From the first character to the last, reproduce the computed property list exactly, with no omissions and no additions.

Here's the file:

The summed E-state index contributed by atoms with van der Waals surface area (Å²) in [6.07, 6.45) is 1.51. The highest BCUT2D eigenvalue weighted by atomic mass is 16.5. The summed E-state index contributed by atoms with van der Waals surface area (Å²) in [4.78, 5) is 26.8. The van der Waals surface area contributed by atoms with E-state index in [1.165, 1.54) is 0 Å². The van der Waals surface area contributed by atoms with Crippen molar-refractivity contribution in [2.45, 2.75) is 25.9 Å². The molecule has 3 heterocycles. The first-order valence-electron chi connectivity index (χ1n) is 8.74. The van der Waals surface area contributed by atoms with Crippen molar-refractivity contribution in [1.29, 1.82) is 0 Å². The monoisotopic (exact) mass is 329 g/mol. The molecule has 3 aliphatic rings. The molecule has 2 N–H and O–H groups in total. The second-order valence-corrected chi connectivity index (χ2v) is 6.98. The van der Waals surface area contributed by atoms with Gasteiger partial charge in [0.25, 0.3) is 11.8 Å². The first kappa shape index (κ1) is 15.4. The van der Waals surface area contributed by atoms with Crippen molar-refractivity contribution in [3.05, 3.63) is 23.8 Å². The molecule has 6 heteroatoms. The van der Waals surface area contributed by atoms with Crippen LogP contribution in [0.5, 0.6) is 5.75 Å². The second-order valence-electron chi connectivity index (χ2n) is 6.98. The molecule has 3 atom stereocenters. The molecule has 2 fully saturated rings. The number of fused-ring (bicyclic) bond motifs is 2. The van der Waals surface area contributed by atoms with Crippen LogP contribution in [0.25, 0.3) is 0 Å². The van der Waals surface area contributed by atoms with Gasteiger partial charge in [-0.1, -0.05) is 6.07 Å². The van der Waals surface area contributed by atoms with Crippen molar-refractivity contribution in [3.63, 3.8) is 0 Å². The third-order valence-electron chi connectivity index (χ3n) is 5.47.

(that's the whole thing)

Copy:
The summed E-state index contributed by atoms with van der Waals surface area (Å²) in [6.07, 6.45) is 1.51. The highest BCUT2D eigenvalue weighted by atomic mass is 16.5. The summed E-state index contributed by atoms with van der Waals surface area (Å²) in [4.78, 5) is 26.8. The van der Waals surface area contributed by atoms with E-state index in [1.165, 1.54) is 0 Å². The van der Waals surface area contributed by atoms with Crippen molar-refractivity contribution in [2.45, 2.75) is 25.9 Å². The molecule has 3 heterocycles. The first-order valence-electron chi connectivity index (χ1n) is 8.74. The van der Waals surface area contributed by atoms with Crippen molar-refractivity contribution in [1.29, 1.82) is 0 Å². The monoisotopic (exact) mass is 329 g/mol. The molecule has 3 aliphatic rings. The molecule has 2 N–H and O–H groups in total. The second-order valence-corrected chi connectivity index (χ2v) is 6.98. The van der Waals surface area contributed by atoms with Gasteiger partial charge in [0.25, 0.3) is 11.8 Å². The first kappa shape index (κ1) is 15.4. The van der Waals surface area contributed by atoms with Crippen molar-refractivity contribution in [3.05, 3.63) is 23.8 Å². The molecule has 6 heteroatoms. The van der Waals surface area contributed by atoms with Crippen LogP contribution in [0.5, 0.6) is 5.75 Å². The second-order valence-electron chi connectivity index (χ2n) is 6.98. The molecule has 3 atom stereocenters. The molecule has 2 fully saturated rings. The number of fused-ring (bicyclic) bond motifs is 2. The van der Waals surface area contributed by atoms with Crippen LogP contribution in [0.25, 0.3) is 0 Å². The van der Waals surface area contributed by atoms with Gasteiger partial charge in [-0.1, -0.05) is 6.07 Å². The van der Waals surface area contributed by atoms with Crippen molar-refractivity contribution in [3.63, 3.8) is 0 Å². The third-order valence-electron chi connectivity index (χ3n) is 5.47.